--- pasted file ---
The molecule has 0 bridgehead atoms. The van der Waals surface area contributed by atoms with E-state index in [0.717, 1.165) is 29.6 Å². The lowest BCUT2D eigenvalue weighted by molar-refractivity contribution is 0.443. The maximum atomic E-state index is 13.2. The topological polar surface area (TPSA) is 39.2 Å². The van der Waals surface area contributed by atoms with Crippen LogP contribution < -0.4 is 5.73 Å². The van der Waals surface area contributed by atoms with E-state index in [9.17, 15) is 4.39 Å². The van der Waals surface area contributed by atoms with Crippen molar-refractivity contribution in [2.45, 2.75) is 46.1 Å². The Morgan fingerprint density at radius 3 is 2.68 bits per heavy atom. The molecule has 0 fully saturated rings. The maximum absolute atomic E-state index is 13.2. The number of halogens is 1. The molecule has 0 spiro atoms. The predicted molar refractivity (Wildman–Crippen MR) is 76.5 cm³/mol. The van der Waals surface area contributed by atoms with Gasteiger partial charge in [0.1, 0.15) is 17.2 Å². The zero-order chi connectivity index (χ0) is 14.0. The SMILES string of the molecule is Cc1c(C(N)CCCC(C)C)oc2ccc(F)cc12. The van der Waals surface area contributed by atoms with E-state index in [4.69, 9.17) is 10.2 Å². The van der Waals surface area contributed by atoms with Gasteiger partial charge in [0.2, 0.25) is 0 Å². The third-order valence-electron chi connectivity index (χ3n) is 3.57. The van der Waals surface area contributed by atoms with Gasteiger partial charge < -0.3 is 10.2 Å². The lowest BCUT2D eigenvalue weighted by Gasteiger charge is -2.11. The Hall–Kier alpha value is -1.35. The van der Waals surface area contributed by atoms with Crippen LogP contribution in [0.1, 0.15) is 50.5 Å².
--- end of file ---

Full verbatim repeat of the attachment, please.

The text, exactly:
The molecule has 0 bridgehead atoms. The van der Waals surface area contributed by atoms with E-state index in [0.717, 1.165) is 29.6 Å². The lowest BCUT2D eigenvalue weighted by molar-refractivity contribution is 0.443. The maximum atomic E-state index is 13.2. The topological polar surface area (TPSA) is 39.2 Å². The van der Waals surface area contributed by atoms with Crippen LogP contribution < -0.4 is 5.73 Å². The van der Waals surface area contributed by atoms with E-state index in [9.17, 15) is 4.39 Å². The van der Waals surface area contributed by atoms with Crippen molar-refractivity contribution in [2.45, 2.75) is 46.1 Å². The Morgan fingerprint density at radius 3 is 2.68 bits per heavy atom. The molecule has 0 fully saturated rings. The maximum absolute atomic E-state index is 13.2. The number of halogens is 1. The molecule has 0 spiro atoms. The predicted molar refractivity (Wildman–Crippen MR) is 76.5 cm³/mol. The van der Waals surface area contributed by atoms with Gasteiger partial charge in [0.1, 0.15) is 17.2 Å². The zero-order chi connectivity index (χ0) is 14.0. The SMILES string of the molecule is Cc1c(C(N)CCCC(C)C)oc2ccc(F)cc12. The van der Waals surface area contributed by atoms with E-state index in [4.69, 9.17) is 10.2 Å². The van der Waals surface area contributed by atoms with Gasteiger partial charge in [0.2, 0.25) is 0 Å². The third-order valence-electron chi connectivity index (χ3n) is 3.57. The van der Waals surface area contributed by atoms with Gasteiger partial charge < -0.3 is 10.2 Å². The lowest BCUT2D eigenvalue weighted by Gasteiger charge is -2.11. The Hall–Kier alpha value is -1.35. The van der Waals surface area contributed by atoms with Crippen LogP contribution in [0.1, 0.15) is 50.5 Å².